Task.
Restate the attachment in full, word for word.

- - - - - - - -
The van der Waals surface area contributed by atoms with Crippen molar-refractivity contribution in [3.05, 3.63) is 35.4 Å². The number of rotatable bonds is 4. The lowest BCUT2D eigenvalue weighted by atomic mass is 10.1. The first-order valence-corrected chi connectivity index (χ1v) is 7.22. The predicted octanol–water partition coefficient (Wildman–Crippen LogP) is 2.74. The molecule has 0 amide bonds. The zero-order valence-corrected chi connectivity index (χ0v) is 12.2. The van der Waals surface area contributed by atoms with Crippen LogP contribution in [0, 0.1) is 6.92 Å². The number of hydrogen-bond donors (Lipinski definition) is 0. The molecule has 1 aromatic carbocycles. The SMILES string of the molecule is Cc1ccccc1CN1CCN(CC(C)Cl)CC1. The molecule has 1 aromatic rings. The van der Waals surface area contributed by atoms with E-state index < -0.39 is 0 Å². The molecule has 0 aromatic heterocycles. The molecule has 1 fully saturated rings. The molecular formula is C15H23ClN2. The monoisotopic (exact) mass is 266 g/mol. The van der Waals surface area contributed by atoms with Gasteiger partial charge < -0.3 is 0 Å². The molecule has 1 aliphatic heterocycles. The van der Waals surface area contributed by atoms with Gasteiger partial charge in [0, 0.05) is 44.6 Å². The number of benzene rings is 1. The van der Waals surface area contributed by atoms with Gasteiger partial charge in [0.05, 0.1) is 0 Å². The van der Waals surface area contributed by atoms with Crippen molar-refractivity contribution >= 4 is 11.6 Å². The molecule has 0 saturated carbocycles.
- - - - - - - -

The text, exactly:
The van der Waals surface area contributed by atoms with Crippen molar-refractivity contribution in [3.05, 3.63) is 35.4 Å². The number of rotatable bonds is 4. The lowest BCUT2D eigenvalue weighted by atomic mass is 10.1. The first-order valence-corrected chi connectivity index (χ1v) is 7.22. The predicted octanol–water partition coefficient (Wildman–Crippen LogP) is 2.74. The molecule has 0 amide bonds. The zero-order valence-corrected chi connectivity index (χ0v) is 12.2. The van der Waals surface area contributed by atoms with Crippen LogP contribution in [0, 0.1) is 6.92 Å². The number of hydrogen-bond donors (Lipinski definition) is 0. The molecule has 1 aromatic carbocycles. The SMILES string of the molecule is Cc1ccccc1CN1CCN(CC(C)Cl)CC1. The molecule has 1 aromatic rings. The van der Waals surface area contributed by atoms with E-state index < -0.39 is 0 Å². The molecule has 0 aromatic heterocycles. The molecule has 1 fully saturated rings. The molecular formula is C15H23ClN2. The monoisotopic (exact) mass is 266 g/mol. The van der Waals surface area contributed by atoms with Gasteiger partial charge < -0.3 is 0 Å². The molecule has 1 aliphatic heterocycles. The van der Waals surface area contributed by atoms with Gasteiger partial charge in [0, 0.05) is 44.6 Å². The number of benzene rings is 1. The van der Waals surface area contributed by atoms with Gasteiger partial charge in [0.05, 0.1) is 0 Å². The van der Waals surface area contributed by atoms with Crippen molar-refractivity contribution >= 4 is 11.6 Å². The molecule has 0 saturated carbocycles.